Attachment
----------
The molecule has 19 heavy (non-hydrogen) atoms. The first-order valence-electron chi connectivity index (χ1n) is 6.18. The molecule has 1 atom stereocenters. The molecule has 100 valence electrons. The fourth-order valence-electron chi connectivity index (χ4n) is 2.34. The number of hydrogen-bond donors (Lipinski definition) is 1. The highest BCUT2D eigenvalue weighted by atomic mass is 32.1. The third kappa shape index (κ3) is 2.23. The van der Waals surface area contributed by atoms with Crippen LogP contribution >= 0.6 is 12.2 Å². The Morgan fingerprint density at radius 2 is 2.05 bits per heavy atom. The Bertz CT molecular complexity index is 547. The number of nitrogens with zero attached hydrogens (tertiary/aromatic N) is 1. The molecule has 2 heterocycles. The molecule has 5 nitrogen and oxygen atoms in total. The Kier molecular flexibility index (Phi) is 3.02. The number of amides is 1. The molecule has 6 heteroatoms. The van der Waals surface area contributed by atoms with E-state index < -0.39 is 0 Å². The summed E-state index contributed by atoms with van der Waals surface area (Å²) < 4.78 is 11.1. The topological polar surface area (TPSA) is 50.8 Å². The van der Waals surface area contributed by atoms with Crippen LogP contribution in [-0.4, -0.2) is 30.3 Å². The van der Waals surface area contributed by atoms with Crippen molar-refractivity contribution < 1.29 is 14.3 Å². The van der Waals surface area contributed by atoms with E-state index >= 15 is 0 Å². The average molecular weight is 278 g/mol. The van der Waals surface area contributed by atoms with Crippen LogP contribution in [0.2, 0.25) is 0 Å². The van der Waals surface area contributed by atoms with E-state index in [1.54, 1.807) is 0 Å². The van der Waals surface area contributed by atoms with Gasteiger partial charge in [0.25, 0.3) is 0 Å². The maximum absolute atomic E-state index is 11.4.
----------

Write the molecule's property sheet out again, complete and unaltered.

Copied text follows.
The molecule has 19 heavy (non-hydrogen) atoms. The first-order valence-electron chi connectivity index (χ1n) is 6.18. The molecule has 1 atom stereocenters. The molecule has 100 valence electrons. The fourth-order valence-electron chi connectivity index (χ4n) is 2.34. The number of hydrogen-bond donors (Lipinski definition) is 1. The highest BCUT2D eigenvalue weighted by atomic mass is 32.1. The third kappa shape index (κ3) is 2.23. The van der Waals surface area contributed by atoms with Crippen LogP contribution >= 0.6 is 12.2 Å². The Morgan fingerprint density at radius 2 is 2.05 bits per heavy atom. The Bertz CT molecular complexity index is 547. The number of nitrogens with zero attached hydrogens (tertiary/aromatic N) is 1. The molecule has 2 heterocycles. The molecule has 5 nitrogen and oxygen atoms in total. The Kier molecular flexibility index (Phi) is 3.02. The number of amides is 1. The molecule has 6 heteroatoms. The van der Waals surface area contributed by atoms with E-state index < -0.39 is 0 Å². The summed E-state index contributed by atoms with van der Waals surface area (Å²) < 4.78 is 11.1. The topological polar surface area (TPSA) is 50.8 Å². The van der Waals surface area contributed by atoms with Crippen LogP contribution in [-0.4, -0.2) is 30.3 Å². The van der Waals surface area contributed by atoms with Crippen molar-refractivity contribution < 1.29 is 14.3 Å². The van der Waals surface area contributed by atoms with E-state index >= 15 is 0 Å². The average molecular weight is 278 g/mol. The van der Waals surface area contributed by atoms with Crippen LogP contribution in [0.2, 0.25) is 0 Å². The van der Waals surface area contributed by atoms with E-state index in [1.54, 1.807) is 0 Å². The van der Waals surface area contributed by atoms with Gasteiger partial charge in [0.25, 0.3) is 0 Å². The maximum absolute atomic E-state index is 11.4.